The Russian embassy has released a journal comprised of four issues titled News from Russia to share with Cambodians and those who value memories of the past and fighters against fascism during the Second World War, documents from Russia’s opened archives.
The event was devoted to the 75th anniversary of Victory in the Great Patriotic War, (June 22, 1941 – May 9, 1945), and aimed at contributing to preservation of memory of the past and countering attempts to falsify historic events.
“Some countries are trying to falsify historic truths and forge a new reality,” said Dmitry Tsvetkov, Russian ambassador to the Kingdom of Cambodia, adding: “Unfortunately, today we are witnessing how some Western countries impose unilateral sanctions against those who strive for preserving their independence, sovereignty and different worldview.”
According to the ambassador, intolerance and conflicts witnessed today in international relations are partly connected with attempts to dismantle the existing international system, with the UN at its core. However, the alternative proposed is mostly beneficial to the few.
“Under the guise of human rights protection, these powers are attempting to introduce dominance and a new world order,” he said.
Tsvetkov strongly denounced attempts to falsify historic reality, undermine existing international systems and the UN institutions, as well as to glorify the criminal activities of Nazis, fascist puppet regimes and their henchmen urging to act together in countering such attempts.
In this connection, the ambassador said: “I am delighted to see that most countries, including the Kingdom of Cambodia are supporting the resolutions of the UN General Assembly against glorification of Nazism, neo-Nazism and other practices that encourage modern forms of racism and xenophobia.”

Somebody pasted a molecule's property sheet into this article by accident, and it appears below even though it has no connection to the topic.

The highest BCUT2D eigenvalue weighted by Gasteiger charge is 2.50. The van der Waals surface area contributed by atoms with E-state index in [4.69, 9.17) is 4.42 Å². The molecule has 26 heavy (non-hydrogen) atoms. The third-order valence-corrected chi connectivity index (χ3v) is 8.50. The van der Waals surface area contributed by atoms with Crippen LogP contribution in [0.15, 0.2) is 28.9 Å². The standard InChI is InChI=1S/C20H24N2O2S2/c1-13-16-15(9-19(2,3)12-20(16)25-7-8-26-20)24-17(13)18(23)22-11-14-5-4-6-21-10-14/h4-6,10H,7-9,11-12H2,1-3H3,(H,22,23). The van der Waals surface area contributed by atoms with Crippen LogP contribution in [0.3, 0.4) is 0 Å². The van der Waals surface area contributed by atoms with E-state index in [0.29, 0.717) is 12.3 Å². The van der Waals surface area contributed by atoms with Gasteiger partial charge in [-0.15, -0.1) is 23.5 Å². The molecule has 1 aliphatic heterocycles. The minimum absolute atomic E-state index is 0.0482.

“Today the Russian embassy is trying to draw the attention of the of Cambodian people, as well as of our partners residing here to the Great Patriotic War to remind [people] about the role our country had during that terrible calamity, as well as about its victims and successes. I hope that the presentation of four issues of journals called News from Russia could contribute to expanding the knowledge of the Cambodian about this chapter of the Second World War,” he concluded.
The press attache to the Russian embassy while presenting the journal mentioned that a long time ago the Soviet Union and now Russia have become a scapegoat for the problems that its former allies and some former Soviet republics are facing these days, raising concerns over dismantling monuments to the Red Army soldiers in Poland, Latvia, Lithuania and Estonia. He said documents “demonstrate how the Soviet troops fought the member states of Axis powers, with direct orders not to acquire any territory or change existing social systems”, adding the Soviet army demonstrated strict non-interference in the internal affairs, with representatives of different political views reconstituting their once occupied nations.
The first issue of News from Russia looks at the initial period of WWII while the second issue focuses on the Ukrainian Insurgent Army and Organisation of Ukrainian Nationalists activities based on the documents of the People’s Commissariat of Internal Affairs and the Ministry of State Security. The third issue delves into the liberating missions of the Soviet’s Red Army and the last issue covers the diplomatic successes of the USSR during the war.
All issues are available in Khmer, English and Russian.
Representatives of the Cambodian People’s Party, Civil Society Alliance Forum, Union of Youth Federations of Cambodia, the Royal Academy of Cambodia and Asian Vision Institute attended the presentation.